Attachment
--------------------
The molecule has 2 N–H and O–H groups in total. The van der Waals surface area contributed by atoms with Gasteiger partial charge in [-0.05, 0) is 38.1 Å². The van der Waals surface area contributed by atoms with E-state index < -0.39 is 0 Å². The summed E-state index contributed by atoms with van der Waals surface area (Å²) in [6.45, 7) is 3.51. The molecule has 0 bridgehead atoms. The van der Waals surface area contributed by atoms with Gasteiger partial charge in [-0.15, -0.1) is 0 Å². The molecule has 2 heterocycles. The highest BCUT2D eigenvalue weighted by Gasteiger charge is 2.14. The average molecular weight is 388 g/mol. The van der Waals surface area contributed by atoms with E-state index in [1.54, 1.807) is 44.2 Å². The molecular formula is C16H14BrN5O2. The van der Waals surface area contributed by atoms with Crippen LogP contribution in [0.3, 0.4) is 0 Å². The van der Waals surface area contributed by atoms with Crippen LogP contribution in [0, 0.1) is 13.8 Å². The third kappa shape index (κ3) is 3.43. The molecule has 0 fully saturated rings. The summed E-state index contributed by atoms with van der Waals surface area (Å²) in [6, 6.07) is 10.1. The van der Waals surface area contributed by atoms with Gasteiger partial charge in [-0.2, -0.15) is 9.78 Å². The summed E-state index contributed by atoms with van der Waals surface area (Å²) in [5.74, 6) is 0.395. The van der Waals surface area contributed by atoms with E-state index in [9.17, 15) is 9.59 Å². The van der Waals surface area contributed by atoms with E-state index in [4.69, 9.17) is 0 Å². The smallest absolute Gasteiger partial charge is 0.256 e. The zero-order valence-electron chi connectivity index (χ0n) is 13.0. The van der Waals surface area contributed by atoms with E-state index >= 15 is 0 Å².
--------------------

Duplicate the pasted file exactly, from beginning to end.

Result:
The molecule has 2 N–H and O–H groups in total. The van der Waals surface area contributed by atoms with Gasteiger partial charge in [-0.05, 0) is 38.1 Å². The van der Waals surface area contributed by atoms with E-state index < -0.39 is 0 Å². The summed E-state index contributed by atoms with van der Waals surface area (Å²) in [6.45, 7) is 3.51. The molecule has 0 bridgehead atoms. The van der Waals surface area contributed by atoms with Gasteiger partial charge in [-0.15, -0.1) is 0 Å². The molecule has 2 heterocycles. The highest BCUT2D eigenvalue weighted by Gasteiger charge is 2.14. The average molecular weight is 388 g/mol. The van der Waals surface area contributed by atoms with E-state index in [1.54, 1.807) is 44.2 Å². The molecular formula is C16H14BrN5O2. The van der Waals surface area contributed by atoms with Crippen LogP contribution in [0.3, 0.4) is 0 Å². The van der Waals surface area contributed by atoms with Crippen LogP contribution in [0, 0.1) is 13.8 Å². The third kappa shape index (κ3) is 3.43. The molecule has 0 fully saturated rings. The summed E-state index contributed by atoms with van der Waals surface area (Å²) in [6, 6.07) is 10.1. The van der Waals surface area contributed by atoms with Gasteiger partial charge in [-0.2, -0.15) is 9.78 Å². The summed E-state index contributed by atoms with van der Waals surface area (Å²) in [5.74, 6) is 0.395. The van der Waals surface area contributed by atoms with E-state index in [9.17, 15) is 9.59 Å². The van der Waals surface area contributed by atoms with E-state index in [4.69, 9.17) is 0 Å². The smallest absolute Gasteiger partial charge is 0.256 e. The zero-order valence-electron chi connectivity index (χ0n) is 13.0. The van der Waals surface area contributed by atoms with E-state index >= 15 is 0 Å².